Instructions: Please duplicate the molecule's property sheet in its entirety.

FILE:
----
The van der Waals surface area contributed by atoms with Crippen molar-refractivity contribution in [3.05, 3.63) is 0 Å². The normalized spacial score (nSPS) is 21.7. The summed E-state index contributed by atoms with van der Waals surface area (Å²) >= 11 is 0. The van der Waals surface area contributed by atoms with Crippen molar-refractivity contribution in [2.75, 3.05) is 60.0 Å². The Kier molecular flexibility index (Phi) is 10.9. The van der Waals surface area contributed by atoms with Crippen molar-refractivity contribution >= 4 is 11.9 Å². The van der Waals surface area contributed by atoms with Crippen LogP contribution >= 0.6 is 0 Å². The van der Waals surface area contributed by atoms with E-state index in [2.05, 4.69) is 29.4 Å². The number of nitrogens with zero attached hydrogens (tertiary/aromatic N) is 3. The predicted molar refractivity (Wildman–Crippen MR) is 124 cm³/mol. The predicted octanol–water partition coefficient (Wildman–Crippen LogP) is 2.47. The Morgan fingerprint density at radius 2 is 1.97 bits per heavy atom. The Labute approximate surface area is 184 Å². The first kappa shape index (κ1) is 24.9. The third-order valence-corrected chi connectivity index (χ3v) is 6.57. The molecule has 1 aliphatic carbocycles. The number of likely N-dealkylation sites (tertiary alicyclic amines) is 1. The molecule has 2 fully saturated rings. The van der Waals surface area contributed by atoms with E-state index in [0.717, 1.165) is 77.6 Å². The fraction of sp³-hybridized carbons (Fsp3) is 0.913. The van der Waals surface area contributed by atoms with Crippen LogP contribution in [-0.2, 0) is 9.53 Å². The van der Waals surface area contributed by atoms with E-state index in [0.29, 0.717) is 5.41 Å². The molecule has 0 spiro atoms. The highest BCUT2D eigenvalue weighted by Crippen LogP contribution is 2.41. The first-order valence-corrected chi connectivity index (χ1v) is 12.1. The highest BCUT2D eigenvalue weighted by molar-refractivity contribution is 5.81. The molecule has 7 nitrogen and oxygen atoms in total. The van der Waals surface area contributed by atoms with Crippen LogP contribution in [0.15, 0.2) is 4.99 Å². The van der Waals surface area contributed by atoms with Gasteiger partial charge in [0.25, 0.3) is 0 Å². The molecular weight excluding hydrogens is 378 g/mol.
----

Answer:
The van der Waals surface area contributed by atoms with Crippen molar-refractivity contribution in [3.05, 3.63) is 0 Å². The normalized spacial score (nSPS) is 21.7. The summed E-state index contributed by atoms with van der Waals surface area (Å²) >= 11 is 0. The van der Waals surface area contributed by atoms with Crippen molar-refractivity contribution in [2.75, 3.05) is 60.0 Å². The Kier molecular flexibility index (Phi) is 10.9. The van der Waals surface area contributed by atoms with Crippen molar-refractivity contribution >= 4 is 11.9 Å². The van der Waals surface area contributed by atoms with Crippen LogP contribution >= 0.6 is 0 Å². The van der Waals surface area contributed by atoms with E-state index in [2.05, 4.69) is 29.4 Å². The number of nitrogens with zero attached hydrogens (tertiary/aromatic N) is 3. The predicted molar refractivity (Wildman–Crippen MR) is 124 cm³/mol. The predicted octanol–water partition coefficient (Wildman–Crippen LogP) is 2.47. The Morgan fingerprint density at radius 2 is 1.97 bits per heavy atom. The Labute approximate surface area is 184 Å². The first kappa shape index (κ1) is 24.9. The third-order valence-corrected chi connectivity index (χ3v) is 6.57. The molecule has 1 aliphatic carbocycles. The number of likely N-dealkylation sites (tertiary alicyclic amines) is 1. The molecule has 2 fully saturated rings. The van der Waals surface area contributed by atoms with E-state index in [0.717, 1.165) is 77.6 Å². The fraction of sp³-hybridized carbons (Fsp3) is 0.913. The van der Waals surface area contributed by atoms with Crippen LogP contribution in [-0.2, 0) is 9.53 Å². The van der Waals surface area contributed by atoms with E-state index in [0.29, 0.717) is 5.41 Å². The molecule has 0 spiro atoms. The highest BCUT2D eigenvalue weighted by Crippen LogP contribution is 2.41. The first-order valence-corrected chi connectivity index (χ1v) is 12.1. The highest BCUT2D eigenvalue weighted by molar-refractivity contribution is 5.81. The molecule has 7 nitrogen and oxygen atoms in total. The van der Waals surface area contributed by atoms with Crippen LogP contribution in [0.15, 0.2) is 4.99 Å². The van der Waals surface area contributed by atoms with Gasteiger partial charge in [0.25, 0.3) is 0 Å². The molecular weight excluding hydrogens is 378 g/mol.